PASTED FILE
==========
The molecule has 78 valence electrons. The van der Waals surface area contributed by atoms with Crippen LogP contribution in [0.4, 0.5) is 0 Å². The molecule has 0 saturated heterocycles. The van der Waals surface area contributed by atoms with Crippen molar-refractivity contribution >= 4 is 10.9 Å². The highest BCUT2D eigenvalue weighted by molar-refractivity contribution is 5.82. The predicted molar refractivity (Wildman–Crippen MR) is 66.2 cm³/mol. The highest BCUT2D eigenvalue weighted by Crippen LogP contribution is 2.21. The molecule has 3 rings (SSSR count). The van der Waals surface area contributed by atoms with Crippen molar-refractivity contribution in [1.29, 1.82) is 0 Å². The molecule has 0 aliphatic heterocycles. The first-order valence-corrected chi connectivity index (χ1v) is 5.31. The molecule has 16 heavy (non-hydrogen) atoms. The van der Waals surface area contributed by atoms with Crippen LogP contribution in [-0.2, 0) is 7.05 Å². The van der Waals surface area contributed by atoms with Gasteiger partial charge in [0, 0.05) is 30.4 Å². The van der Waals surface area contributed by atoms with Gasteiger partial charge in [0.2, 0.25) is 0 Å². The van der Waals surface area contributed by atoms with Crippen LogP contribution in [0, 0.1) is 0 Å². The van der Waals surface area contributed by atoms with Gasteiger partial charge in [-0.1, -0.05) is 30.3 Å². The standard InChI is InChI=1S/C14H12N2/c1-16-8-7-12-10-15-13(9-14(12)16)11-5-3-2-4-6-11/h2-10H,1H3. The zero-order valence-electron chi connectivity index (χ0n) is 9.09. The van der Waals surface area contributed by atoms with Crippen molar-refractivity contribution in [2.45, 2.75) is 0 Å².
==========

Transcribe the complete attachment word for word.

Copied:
The molecule has 78 valence electrons. The van der Waals surface area contributed by atoms with Crippen LogP contribution in [0.4, 0.5) is 0 Å². The molecule has 0 saturated heterocycles. The van der Waals surface area contributed by atoms with Crippen molar-refractivity contribution >= 4 is 10.9 Å². The highest BCUT2D eigenvalue weighted by molar-refractivity contribution is 5.82. The predicted molar refractivity (Wildman–Crippen MR) is 66.2 cm³/mol. The highest BCUT2D eigenvalue weighted by Crippen LogP contribution is 2.21. The molecule has 3 rings (SSSR count). The van der Waals surface area contributed by atoms with Crippen molar-refractivity contribution in [1.29, 1.82) is 0 Å². The molecule has 0 aliphatic heterocycles. The first-order valence-corrected chi connectivity index (χ1v) is 5.31. The molecule has 16 heavy (non-hydrogen) atoms. The van der Waals surface area contributed by atoms with Crippen LogP contribution in [-0.2, 0) is 7.05 Å². The van der Waals surface area contributed by atoms with Gasteiger partial charge in [0, 0.05) is 30.4 Å². The van der Waals surface area contributed by atoms with Gasteiger partial charge in [0.2, 0.25) is 0 Å². The van der Waals surface area contributed by atoms with Crippen LogP contribution in [0, 0.1) is 0 Å². The van der Waals surface area contributed by atoms with Gasteiger partial charge in [-0.1, -0.05) is 30.3 Å². The standard InChI is InChI=1S/C14H12N2/c1-16-8-7-12-10-15-13(9-14(12)16)11-5-3-2-4-6-11/h2-10H,1H3. The zero-order valence-electron chi connectivity index (χ0n) is 9.09. The van der Waals surface area contributed by atoms with Crippen molar-refractivity contribution in [2.45, 2.75) is 0 Å².